Appreciate any thoughts.

  9. Anonymous

    America has become a .com country. Where are all the steel mills, furniture manufacturers etc. that we used to be so proud of. We have sent all the manufacturing jobs overseas somewhere and now we all just sit and type on computers. Sure computers are needed but so are JOBS that take real work(like back in the 40's & 50's) Just pay attention to the ads on tv. What do you see? Hamburgers, makeup, clothes, movies, more FOOD so we can get fatter and fatter every day. We are a FAT LAZY society, lets face it.
    In the city I live in the property values went up just long enough for the real estate taxes to go sky high. Does anyone think the city will reduce the taxes? I don't think so. Thanks

  10. Yves Smith

    One counter to Richard’s line of thinking: I heard from a hugely well connected source last night that sovereign wealth funds have taken massive hits, and are also stuck in illiquid assets (like private equity deals). They took on major commodities exposure, for instance, and are bigger investors in hedge funds than is widely known.

    The wider world, and not doubt the public in their countries assumed they weren’t taking much risk. That appears to be a myth.

    When word gets out that this pool has shrunken, and you get the backlash at home from the losses, their freewheeling will be curtailed. That is bad news for us.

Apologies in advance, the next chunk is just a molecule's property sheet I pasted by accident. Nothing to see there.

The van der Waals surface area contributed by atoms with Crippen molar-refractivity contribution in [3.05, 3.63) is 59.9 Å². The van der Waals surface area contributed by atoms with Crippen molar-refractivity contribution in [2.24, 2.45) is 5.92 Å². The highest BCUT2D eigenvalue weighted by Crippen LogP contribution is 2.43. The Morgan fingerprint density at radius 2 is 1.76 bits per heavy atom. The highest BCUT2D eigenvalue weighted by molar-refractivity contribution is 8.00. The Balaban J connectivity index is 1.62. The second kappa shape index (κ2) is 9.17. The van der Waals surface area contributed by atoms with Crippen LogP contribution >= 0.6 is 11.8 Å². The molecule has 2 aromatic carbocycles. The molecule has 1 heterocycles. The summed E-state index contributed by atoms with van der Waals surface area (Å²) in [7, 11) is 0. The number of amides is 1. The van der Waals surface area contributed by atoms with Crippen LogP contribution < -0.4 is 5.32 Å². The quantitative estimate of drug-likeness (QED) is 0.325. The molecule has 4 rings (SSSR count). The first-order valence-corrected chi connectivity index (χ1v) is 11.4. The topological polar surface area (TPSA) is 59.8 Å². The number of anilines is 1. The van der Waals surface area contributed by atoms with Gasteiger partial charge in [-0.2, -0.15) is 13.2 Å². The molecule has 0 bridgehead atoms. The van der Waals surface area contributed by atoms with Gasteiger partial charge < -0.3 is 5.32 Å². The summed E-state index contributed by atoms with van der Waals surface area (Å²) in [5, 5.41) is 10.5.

11. doc holiday

    Re: “What we need are funded _public_ lenders to get the muni markets, home mortgages, and a FEW other targeted financial sectors perhaps like small businesses funded and working.”

    Great post there, Richard!

    IMHO, The Bailout Proposal, obviously does not address which casinos get the tsunami of easy taxpayer revenues — and the mechanisms behind this push are discretionary and capricious — except of course, for the immediate bailout of people like buffett or gross, who will be given deals that somehow provide future cash-flow mechanisms which provide quarterly income (for them), while taxpayers are clipped every qtr….

  12. Anonymous

    The complex financial system that has
    grown around financial engineering and created massive credit creation via leverage has been the significant driver of the economy. Credit deflation on the scale we will be experiencing will cause major loss of business/jobs/reduced GDP, which easily trump the inflation influence caused by government spending.

  13. SlimCarlos